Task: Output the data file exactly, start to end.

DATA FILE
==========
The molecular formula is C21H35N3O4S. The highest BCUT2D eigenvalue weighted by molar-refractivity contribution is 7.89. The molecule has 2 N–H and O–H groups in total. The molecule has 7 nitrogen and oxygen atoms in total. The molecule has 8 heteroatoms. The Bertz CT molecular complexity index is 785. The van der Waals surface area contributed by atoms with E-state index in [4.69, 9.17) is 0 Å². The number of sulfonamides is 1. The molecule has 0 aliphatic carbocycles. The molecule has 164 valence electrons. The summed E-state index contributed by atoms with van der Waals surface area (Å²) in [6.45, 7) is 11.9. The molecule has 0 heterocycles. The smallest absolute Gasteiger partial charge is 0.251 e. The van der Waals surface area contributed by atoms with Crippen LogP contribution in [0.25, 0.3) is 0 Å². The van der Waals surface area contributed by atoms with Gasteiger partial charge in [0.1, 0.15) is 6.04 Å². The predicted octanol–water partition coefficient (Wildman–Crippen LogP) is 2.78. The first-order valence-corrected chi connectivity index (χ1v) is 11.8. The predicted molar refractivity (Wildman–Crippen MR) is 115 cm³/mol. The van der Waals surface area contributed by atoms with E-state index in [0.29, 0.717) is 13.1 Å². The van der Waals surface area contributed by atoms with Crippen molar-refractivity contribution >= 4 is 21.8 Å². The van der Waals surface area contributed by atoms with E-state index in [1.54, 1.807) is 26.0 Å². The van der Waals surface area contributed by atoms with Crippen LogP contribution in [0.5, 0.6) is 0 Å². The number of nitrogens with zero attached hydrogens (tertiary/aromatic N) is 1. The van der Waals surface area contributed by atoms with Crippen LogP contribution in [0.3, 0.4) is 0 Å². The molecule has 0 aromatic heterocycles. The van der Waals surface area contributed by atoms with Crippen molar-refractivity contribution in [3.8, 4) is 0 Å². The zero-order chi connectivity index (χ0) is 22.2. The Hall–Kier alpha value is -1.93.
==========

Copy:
The molecular formula is C21H35N3O4S. The highest BCUT2D eigenvalue weighted by molar-refractivity contribution is 7.89. The molecule has 2 N–H and O–H groups in total. The molecule has 7 nitrogen and oxygen atoms in total. The molecule has 8 heteroatoms. The Bertz CT molecular complexity index is 785. The van der Waals surface area contributed by atoms with E-state index in [4.69, 9.17) is 0 Å². The number of sulfonamides is 1. The molecule has 0 aliphatic carbocycles. The molecule has 164 valence electrons. The summed E-state index contributed by atoms with van der Waals surface area (Å²) in [6.45, 7) is 11.9. The molecule has 0 heterocycles. The smallest absolute Gasteiger partial charge is 0.251 e. The van der Waals surface area contributed by atoms with Crippen LogP contribution in [0.25, 0.3) is 0 Å². The van der Waals surface area contributed by atoms with Gasteiger partial charge in [0.1, 0.15) is 6.04 Å². The predicted octanol–water partition coefficient (Wildman–Crippen LogP) is 2.78. The first-order valence-corrected chi connectivity index (χ1v) is 11.8. The predicted molar refractivity (Wildman–Crippen MR) is 115 cm³/mol. The van der Waals surface area contributed by atoms with E-state index in [0.29, 0.717) is 13.1 Å². The van der Waals surface area contributed by atoms with Crippen molar-refractivity contribution >= 4 is 21.8 Å². The van der Waals surface area contributed by atoms with E-state index in [1.54, 1.807) is 26.0 Å². The van der Waals surface area contributed by atoms with Crippen LogP contribution in [0.5, 0.6) is 0 Å². The number of nitrogens with zero attached hydrogens (tertiary/aromatic N) is 1. The van der Waals surface area contributed by atoms with Crippen LogP contribution in [0.3, 0.4) is 0 Å². The molecule has 0 aromatic heterocycles. The van der Waals surface area contributed by atoms with Crippen molar-refractivity contribution in [3.8, 4) is 0 Å². The zero-order chi connectivity index (χ0) is 22.2. The Hall–Kier alpha value is -1.93.